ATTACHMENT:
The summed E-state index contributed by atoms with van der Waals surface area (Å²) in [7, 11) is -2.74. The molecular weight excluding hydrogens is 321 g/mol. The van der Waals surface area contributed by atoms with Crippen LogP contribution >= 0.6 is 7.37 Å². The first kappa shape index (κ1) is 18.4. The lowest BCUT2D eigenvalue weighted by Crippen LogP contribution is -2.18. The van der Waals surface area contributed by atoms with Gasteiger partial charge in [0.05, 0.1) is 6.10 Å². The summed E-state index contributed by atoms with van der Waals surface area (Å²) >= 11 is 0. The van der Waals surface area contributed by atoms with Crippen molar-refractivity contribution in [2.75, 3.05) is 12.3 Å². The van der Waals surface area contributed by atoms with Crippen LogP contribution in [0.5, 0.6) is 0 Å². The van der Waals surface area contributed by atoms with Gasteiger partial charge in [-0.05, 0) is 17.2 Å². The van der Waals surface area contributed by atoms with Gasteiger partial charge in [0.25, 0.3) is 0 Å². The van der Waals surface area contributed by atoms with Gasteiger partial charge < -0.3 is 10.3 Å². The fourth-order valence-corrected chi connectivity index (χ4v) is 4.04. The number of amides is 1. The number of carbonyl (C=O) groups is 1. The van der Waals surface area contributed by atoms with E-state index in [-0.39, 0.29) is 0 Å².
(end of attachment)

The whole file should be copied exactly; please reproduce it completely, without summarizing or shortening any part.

The summed E-state index contributed by atoms with van der Waals surface area (Å²) in [7, 11) is -2.74. The molecular weight excluding hydrogens is 321 g/mol. The van der Waals surface area contributed by atoms with Crippen LogP contribution >= 0.6 is 7.37 Å². The first kappa shape index (κ1) is 18.4. The lowest BCUT2D eigenvalue weighted by Crippen LogP contribution is -2.18. The van der Waals surface area contributed by atoms with Gasteiger partial charge in [0.05, 0.1) is 6.10 Å². The summed E-state index contributed by atoms with van der Waals surface area (Å²) >= 11 is 0. The van der Waals surface area contributed by atoms with Crippen molar-refractivity contribution in [2.75, 3.05) is 12.3 Å². The van der Waals surface area contributed by atoms with Crippen LogP contribution in [0.5, 0.6) is 0 Å². The van der Waals surface area contributed by atoms with Gasteiger partial charge in [-0.05, 0) is 17.2 Å². The van der Waals surface area contributed by atoms with Gasteiger partial charge in [0.25, 0.3) is 0 Å². The van der Waals surface area contributed by atoms with Gasteiger partial charge < -0.3 is 10.3 Å². The fourth-order valence-corrected chi connectivity index (χ4v) is 4.04. The number of amides is 1. The number of carbonyl (C=O) groups is 1. The van der Waals surface area contributed by atoms with E-state index in [-0.39, 0.29) is 0 Å².